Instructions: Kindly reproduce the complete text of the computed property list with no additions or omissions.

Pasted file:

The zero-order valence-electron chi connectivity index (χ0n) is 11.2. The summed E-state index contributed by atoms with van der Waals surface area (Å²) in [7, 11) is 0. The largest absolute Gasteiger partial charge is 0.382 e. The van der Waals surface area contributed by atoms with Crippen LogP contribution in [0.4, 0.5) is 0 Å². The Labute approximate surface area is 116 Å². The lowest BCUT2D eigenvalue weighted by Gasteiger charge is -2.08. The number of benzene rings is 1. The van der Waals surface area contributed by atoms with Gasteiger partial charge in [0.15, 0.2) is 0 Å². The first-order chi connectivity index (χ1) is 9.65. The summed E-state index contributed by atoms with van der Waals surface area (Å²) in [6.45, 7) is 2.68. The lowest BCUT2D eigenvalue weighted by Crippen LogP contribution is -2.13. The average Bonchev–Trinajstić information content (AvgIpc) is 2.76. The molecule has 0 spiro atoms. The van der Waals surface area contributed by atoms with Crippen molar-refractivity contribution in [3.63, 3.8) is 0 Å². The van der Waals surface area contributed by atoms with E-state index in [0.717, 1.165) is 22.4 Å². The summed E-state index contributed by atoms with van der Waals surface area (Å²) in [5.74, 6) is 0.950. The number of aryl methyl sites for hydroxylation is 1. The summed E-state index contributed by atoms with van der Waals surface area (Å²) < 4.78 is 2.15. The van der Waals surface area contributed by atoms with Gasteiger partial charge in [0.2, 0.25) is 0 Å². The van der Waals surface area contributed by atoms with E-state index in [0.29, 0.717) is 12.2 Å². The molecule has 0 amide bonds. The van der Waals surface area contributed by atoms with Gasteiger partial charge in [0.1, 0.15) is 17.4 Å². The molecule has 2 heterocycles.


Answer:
The zero-order valence-electron chi connectivity index (χ0n) is 11.2. The summed E-state index contributed by atoms with van der Waals surface area (Å²) in [7, 11) is 0. The largest absolute Gasteiger partial charge is 0.382 e. The van der Waals surface area contributed by atoms with Crippen LogP contribution in [0.4, 0.5) is 0 Å². The Labute approximate surface area is 116 Å². The lowest BCUT2D eigenvalue weighted by Gasteiger charge is -2.08. The number of benzene rings is 1. The van der Waals surface area contributed by atoms with Gasteiger partial charge in [0.15, 0.2) is 0 Å². The first-order chi connectivity index (χ1) is 9.65. The summed E-state index contributed by atoms with van der Waals surface area (Å²) in [6.45, 7) is 2.68. The lowest BCUT2D eigenvalue weighted by Crippen LogP contribution is -2.13. The average Bonchev–Trinajstić information content (AvgIpc) is 2.76. The molecule has 0 spiro atoms. The van der Waals surface area contributed by atoms with Crippen molar-refractivity contribution in [3.63, 3.8) is 0 Å². The van der Waals surface area contributed by atoms with E-state index in [0.717, 1.165) is 22.4 Å². The summed E-state index contributed by atoms with van der Waals surface area (Å²) in [5.74, 6) is 0.950. The number of aryl methyl sites for hydroxylation is 1. The summed E-state index contributed by atoms with van der Waals surface area (Å²) < 4.78 is 2.15. The van der Waals surface area contributed by atoms with Gasteiger partial charge in [0.2, 0.25) is 0 Å². The van der Waals surface area contributed by atoms with E-state index in [0.29, 0.717) is 12.2 Å². The molecule has 0 amide bonds. The van der Waals surface area contributed by atoms with Gasteiger partial charge in [0.1, 0.15) is 17.4 Å². The molecule has 2 heterocycles.